The accuracy discussed above is computed based on the same data that is used to fit the model. A more thorough way of assessing prediction accuracy is to perform the calculation using data not used to create the model. This tests whether the accuracy of the model is likely to hold up when used in the "real world". The table below shows the prediction accuracy of the model when applied to 1,761 observations that were not used when fitting the logistic regression. The good news here is that in this case the prediction accuracy has improved a smidge to 79.1%. This is a bit of a fluke. Typically we would expect to see a lower prediction accuracy when assessed out-of-sample - often substantially lower.
R-squared and pseudo-r-squared
The footer of the table below shows that the r-squared for the model is 0.1898. This is interpreted in exactly the same way as with the r-squared in linear regression, and it tells us that this model only explains 19% of the variation in churning.
Although the r-squared is a valid computation for logistic regression, it is not widely used as there are a variety of situations where better models can have lower r-squared statistics. A variety of pseudo r-squared statistics are used instead. The footer for this table shows one of these, McFadden's rho-squared. Like r-squared statistics, these statistics are guaranteed to take values from 0 to 1, where a higher value indicates a better model. The reason that they are preferred over traditional r-squared is that they are guaranteed to get higher as the fit of the model improves. The disadvantage of pseudo r-squared statistics is that they are only useful when compared to other models fit to the same data set (i.e., it is not possible to say if 0.2564 is a good value for McFadden's rho-squared or not).
The Akaike information criterion (AIC) is a measure of the quality of the model and is shown at the bottom of the output above. This is one of the two best ways of comparing alternative logistic regressions (i.e., logistic regressions with different predictor variables). The way it is used is that all else being equal, the model with the lower AIC is superior. The AIC is generally better than pseudo r-squareds for comparing models, as it takes into account the complexity of the model (i.e., all else being equal, the AIC favors simpler models, whereas most pseudo r-squared statistics do not).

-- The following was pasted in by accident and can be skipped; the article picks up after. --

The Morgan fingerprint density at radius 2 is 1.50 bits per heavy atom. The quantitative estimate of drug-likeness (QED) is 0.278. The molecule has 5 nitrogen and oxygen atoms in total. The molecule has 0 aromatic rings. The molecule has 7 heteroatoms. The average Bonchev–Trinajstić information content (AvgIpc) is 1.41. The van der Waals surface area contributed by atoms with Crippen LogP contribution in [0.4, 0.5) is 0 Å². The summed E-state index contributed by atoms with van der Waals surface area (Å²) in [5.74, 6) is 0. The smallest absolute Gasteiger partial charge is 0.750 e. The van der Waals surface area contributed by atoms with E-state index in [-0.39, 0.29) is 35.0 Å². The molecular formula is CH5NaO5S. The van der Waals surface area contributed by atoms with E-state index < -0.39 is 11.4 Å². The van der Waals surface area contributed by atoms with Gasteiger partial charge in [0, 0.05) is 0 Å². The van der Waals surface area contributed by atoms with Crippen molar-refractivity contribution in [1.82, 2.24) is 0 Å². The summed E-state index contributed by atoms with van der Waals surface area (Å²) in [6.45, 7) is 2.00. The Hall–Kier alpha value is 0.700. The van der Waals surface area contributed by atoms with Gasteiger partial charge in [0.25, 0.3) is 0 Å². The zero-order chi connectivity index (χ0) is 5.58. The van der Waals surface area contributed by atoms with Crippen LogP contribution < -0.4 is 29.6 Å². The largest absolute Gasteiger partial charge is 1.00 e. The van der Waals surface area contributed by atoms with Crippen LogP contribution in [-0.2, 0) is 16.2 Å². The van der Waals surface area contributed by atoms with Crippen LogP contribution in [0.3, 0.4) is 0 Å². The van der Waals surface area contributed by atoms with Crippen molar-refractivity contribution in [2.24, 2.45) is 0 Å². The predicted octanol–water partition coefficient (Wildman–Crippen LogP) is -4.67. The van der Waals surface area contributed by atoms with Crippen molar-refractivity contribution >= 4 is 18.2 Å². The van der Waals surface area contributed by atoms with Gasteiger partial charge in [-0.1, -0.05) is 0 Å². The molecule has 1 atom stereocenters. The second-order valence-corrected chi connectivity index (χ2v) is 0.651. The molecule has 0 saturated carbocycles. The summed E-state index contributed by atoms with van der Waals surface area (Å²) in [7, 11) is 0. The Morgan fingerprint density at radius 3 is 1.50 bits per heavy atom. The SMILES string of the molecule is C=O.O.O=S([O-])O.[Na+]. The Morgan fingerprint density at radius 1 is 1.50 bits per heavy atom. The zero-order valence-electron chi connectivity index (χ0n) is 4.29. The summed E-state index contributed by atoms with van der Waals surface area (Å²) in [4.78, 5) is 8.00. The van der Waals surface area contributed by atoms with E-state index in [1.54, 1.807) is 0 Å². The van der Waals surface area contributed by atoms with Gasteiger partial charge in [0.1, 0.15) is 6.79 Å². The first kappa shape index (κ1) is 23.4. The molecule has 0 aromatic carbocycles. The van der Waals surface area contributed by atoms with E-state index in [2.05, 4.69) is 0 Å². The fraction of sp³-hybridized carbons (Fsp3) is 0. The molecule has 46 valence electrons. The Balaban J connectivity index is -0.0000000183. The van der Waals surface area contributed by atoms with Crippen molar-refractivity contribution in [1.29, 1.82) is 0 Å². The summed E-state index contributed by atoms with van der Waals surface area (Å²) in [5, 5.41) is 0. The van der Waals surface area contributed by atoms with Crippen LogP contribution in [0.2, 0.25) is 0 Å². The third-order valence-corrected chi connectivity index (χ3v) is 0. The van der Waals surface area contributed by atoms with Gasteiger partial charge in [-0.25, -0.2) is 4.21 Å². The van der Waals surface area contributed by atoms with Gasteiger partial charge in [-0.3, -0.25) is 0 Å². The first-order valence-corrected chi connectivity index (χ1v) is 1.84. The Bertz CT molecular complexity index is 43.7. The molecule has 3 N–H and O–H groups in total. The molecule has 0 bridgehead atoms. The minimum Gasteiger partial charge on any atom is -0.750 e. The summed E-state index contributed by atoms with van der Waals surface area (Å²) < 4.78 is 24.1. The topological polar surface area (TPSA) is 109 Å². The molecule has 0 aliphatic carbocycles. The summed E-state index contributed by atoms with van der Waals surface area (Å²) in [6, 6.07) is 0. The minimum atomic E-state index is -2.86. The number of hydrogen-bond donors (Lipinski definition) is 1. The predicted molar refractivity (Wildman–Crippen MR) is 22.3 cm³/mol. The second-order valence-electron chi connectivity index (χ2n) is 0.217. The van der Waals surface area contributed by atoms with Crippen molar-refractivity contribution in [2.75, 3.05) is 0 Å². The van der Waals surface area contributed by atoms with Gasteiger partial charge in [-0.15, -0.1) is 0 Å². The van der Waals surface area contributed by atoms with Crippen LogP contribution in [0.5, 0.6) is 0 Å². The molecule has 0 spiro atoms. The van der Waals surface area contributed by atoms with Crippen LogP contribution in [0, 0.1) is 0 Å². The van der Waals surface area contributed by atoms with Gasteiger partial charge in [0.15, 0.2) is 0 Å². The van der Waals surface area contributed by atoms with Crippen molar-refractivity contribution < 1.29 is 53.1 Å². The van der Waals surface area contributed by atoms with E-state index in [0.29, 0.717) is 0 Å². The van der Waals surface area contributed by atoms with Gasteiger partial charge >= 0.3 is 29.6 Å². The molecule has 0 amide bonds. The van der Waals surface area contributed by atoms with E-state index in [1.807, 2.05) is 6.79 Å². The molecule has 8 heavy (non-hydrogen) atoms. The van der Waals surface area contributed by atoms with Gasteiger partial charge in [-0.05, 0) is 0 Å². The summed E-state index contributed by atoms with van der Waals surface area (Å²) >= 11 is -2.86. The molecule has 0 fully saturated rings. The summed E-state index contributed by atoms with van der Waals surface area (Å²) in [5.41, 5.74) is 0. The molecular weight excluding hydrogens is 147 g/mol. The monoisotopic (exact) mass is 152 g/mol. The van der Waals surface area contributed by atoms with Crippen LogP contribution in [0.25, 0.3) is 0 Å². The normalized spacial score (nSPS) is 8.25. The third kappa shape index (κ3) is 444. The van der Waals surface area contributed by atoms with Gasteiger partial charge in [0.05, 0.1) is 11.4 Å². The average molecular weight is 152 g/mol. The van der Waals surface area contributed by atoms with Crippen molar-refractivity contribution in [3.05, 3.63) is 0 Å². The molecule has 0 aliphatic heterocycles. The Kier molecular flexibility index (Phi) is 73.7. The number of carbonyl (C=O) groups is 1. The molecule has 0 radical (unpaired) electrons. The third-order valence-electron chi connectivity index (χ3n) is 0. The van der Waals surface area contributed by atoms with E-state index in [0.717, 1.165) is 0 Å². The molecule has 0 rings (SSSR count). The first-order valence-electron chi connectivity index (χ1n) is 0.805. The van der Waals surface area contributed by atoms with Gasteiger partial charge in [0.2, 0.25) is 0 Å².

The AIC is also often better for comparing models than using out-of-sample predictive accuracy. Out-of-sample accuracy can be a quite insensitive and noisy metric. The AIC is less noisy because:
- There is no random component in it, whereas the out-of-sample predictive accuracy is sensitive to which data points were randomly selected for the estimation and validation (out-of-sample) data.
- It takes into account all of the probabilities. That is, when using out-of-sample predictive accuracy, both a 51% prediction and a 99% prediction have the same weight in the final calculation. By contrast, with the AIC, the 99% prediction leads to a lower AIC than the 51% prediction (i.e., the AIC takes into account the probabilities, rather than just the Yes or No prediction of the outcome variable).